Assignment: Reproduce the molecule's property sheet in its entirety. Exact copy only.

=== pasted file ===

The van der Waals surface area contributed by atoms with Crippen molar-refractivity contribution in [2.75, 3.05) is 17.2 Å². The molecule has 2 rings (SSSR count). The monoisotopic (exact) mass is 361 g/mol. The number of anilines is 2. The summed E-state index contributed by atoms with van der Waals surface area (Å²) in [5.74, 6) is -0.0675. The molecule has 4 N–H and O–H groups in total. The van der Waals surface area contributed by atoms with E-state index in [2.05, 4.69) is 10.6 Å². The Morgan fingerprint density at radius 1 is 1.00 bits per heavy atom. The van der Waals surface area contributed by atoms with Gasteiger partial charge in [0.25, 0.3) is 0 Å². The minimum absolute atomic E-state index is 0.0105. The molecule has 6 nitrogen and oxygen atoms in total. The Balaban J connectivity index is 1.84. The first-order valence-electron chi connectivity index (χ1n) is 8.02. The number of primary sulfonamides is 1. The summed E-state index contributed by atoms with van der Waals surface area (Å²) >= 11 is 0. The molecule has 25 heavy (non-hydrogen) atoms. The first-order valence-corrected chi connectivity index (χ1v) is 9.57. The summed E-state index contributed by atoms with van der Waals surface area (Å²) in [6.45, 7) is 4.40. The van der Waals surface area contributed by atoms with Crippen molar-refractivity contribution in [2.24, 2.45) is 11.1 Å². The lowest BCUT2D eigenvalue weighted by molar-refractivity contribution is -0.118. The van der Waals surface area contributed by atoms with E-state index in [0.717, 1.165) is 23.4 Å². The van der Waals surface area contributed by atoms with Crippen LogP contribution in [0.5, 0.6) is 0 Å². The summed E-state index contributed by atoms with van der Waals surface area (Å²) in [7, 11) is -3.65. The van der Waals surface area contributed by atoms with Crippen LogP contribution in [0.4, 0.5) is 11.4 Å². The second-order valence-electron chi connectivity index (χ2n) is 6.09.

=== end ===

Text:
The van der Waals surface area contributed by atoms with Crippen molar-refractivity contribution in [2.75, 3.05) is 17.2 Å². The molecule has 2 rings (SSSR count). The monoisotopic (exact) mass is 361 g/mol. The number of anilines is 2. The summed E-state index contributed by atoms with van der Waals surface area (Å²) in [5.74, 6) is -0.0675. The molecule has 4 N–H and O–H groups in total. The van der Waals surface area contributed by atoms with E-state index in [2.05, 4.69) is 10.6 Å². The Morgan fingerprint density at radius 1 is 1.00 bits per heavy atom. The van der Waals surface area contributed by atoms with Gasteiger partial charge in [0.25, 0.3) is 0 Å². The minimum absolute atomic E-state index is 0.0105. The molecule has 6 nitrogen and oxygen atoms in total. The Balaban J connectivity index is 1.84. The first-order valence-electron chi connectivity index (χ1n) is 8.02. The number of primary sulfonamides is 1. The summed E-state index contributed by atoms with van der Waals surface area (Å²) >= 11 is 0. The molecule has 25 heavy (non-hydrogen) atoms. The first-order valence-corrected chi connectivity index (χ1v) is 9.57. The summed E-state index contributed by atoms with van der Waals surface area (Å²) in [6.45, 7) is 4.40. The van der Waals surface area contributed by atoms with Crippen molar-refractivity contribution in [2.24, 2.45) is 11.1 Å². The lowest BCUT2D eigenvalue weighted by molar-refractivity contribution is -0.118. The van der Waals surface area contributed by atoms with E-state index in [0.717, 1.165) is 23.4 Å². The van der Waals surface area contributed by atoms with Crippen LogP contribution in [0.5, 0.6) is 0 Å². The summed E-state index contributed by atoms with van der Waals surface area (Å²) in [7, 11) is -3.65. The van der Waals surface area contributed by atoms with Crippen LogP contribution in [0.4, 0.5) is 11.4 Å². The second-order valence-electron chi connectivity index (χ2n) is 6.09.